“What do you want to do this weekend?”
“I dunno, what do you want to do?”
“I dunno, what do you want to do?”
“Iiiiii dunnnnooooo, what do YOU want to do?”…
Some time ago, our family committed to “playing” every Saturday. For far too long, we bought into the lie that always being behind on work and the omnipresent to-do list was why we were stressed out, so using our weekends to catch up was a good way to reduce stress. It sounded good on the surface, but what that really meant was that we were both working 7-day weeks. Back-to-back-to-back 7-day weeks translated to continuous work and eventually deep burnout.
We realized that most cultures throughout history have had a concept of a sabbath or rest day once a week, so maybe they were onto something. We decided to defy the “go go go” atmosphere that’s so contagious in Silicon Valley and commit to taking one day out of the weekend to play — to explore local parks, malls, and museums, go see movies or local theater productions, attend local festivals, or even just stay home and pursue our favorite non-work-related hobbies. As much as possible, we would avoid “shop talk” (we’re both teachers) and just relax.
So the question became… what to do?
Having lived in San Jose all our lives, you’d think we would know all about the opportunities in this area, but we somehow keep coming back to the same couple parks and malls. We searched on existing directories such as TripAdvisor, but it still reminded me of pinning a thousand recipes on Pinterest, then just making mac-n-cheese for dinner again. None of the reviews felt personal enough to draw us in.
Among other things, we needed to know about the disability accessibility because my mom uses an electric wheelchair. Yes, public places are supposed to be accessible under the ADA, but in reality, some places are more cumbersome to navigate than others. We both have extensive personal and professional experience with children and adults with a variety of special needs — limited mobility, vision or hearing impairment, sensory processing disorder, food allergies, etc. — and experience traveling with family members from infants through seniors. None of the existing “things to do in San Jose” directories touched on these needs, so as we began exploring both the familiar and unfamiliar destinations in our area, we began seeing them through this lens, and the idea for Saturday Smiles was born.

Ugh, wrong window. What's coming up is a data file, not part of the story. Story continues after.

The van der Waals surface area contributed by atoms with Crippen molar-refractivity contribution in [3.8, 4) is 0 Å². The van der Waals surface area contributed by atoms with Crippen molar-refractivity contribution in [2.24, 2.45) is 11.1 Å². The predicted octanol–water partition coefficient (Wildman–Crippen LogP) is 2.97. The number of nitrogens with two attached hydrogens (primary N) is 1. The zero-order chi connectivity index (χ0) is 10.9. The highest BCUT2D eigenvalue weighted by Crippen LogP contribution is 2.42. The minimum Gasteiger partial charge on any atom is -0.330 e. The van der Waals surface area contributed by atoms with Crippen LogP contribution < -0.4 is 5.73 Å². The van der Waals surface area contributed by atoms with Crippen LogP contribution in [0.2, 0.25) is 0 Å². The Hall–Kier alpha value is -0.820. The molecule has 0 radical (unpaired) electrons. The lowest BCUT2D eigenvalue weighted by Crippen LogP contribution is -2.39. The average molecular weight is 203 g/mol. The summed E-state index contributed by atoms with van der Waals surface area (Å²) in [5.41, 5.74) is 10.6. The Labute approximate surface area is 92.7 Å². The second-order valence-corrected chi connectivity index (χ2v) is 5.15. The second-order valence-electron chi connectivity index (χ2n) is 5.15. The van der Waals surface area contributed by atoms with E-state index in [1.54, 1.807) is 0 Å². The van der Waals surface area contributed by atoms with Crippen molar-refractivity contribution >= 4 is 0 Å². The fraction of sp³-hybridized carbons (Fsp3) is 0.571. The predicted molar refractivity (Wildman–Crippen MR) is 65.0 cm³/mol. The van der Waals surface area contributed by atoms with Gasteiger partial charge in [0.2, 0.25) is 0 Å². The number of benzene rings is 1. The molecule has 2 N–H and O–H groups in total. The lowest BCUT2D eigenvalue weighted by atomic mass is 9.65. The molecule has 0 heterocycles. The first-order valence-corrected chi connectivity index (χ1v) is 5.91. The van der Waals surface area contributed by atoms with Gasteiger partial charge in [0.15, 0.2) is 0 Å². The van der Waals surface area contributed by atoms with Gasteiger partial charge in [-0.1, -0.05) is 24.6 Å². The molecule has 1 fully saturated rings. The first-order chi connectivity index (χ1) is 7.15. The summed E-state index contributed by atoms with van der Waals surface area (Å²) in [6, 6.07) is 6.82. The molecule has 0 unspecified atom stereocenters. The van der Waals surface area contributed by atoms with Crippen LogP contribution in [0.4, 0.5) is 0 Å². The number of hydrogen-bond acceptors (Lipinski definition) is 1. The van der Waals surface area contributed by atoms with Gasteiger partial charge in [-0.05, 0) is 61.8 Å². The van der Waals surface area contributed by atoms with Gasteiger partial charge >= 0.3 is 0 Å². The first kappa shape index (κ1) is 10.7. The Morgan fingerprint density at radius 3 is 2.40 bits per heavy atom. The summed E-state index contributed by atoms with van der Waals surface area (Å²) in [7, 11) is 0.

It’s our hope that this information will be useful to your family. If you have suggestions for new places to visit (anywhere from San Francisco to Monterey is fair game) or new criteria we should consider, please email me. Enjoy your weekend, and as my dear friend Mark always reminds me, smile and be happy!
Factors We Consider
We know that for many families, going somewhere on the weekend is not as simple as programming the GPS. There can be many factors to consider. How far away is it? Will there be food we can safely eat there? Will my child enjoy it or be overloaded by the sensory experience? Is it worth going for a few hours or do I need the whole day? Can I get around in a wheelchair? Will I have the energy to enjoy it? How much will the weather matter? Can we afford it? These are all very real factors to consider, so part of the mission of this website is to give you these answers ahead of time so you can find things that will fit your family’s needs. We try to look at:
- Indoors vs. outdoors, how much the weather will impact you
- Target ages
- Length of time (a couple hours vs. the full day)
- Parking and public transit options
- Physical accessibility for wheelchairs, strollers, walkers, and other mobility devices
- Accessibility for guests with visual or hearing impairments
- Sensory processing (crowds, volume, bright lights, visual busyness, smells, general energy of the place)
- Food policies and availability, including sensitivity to food allergies and vegan or other specialized diets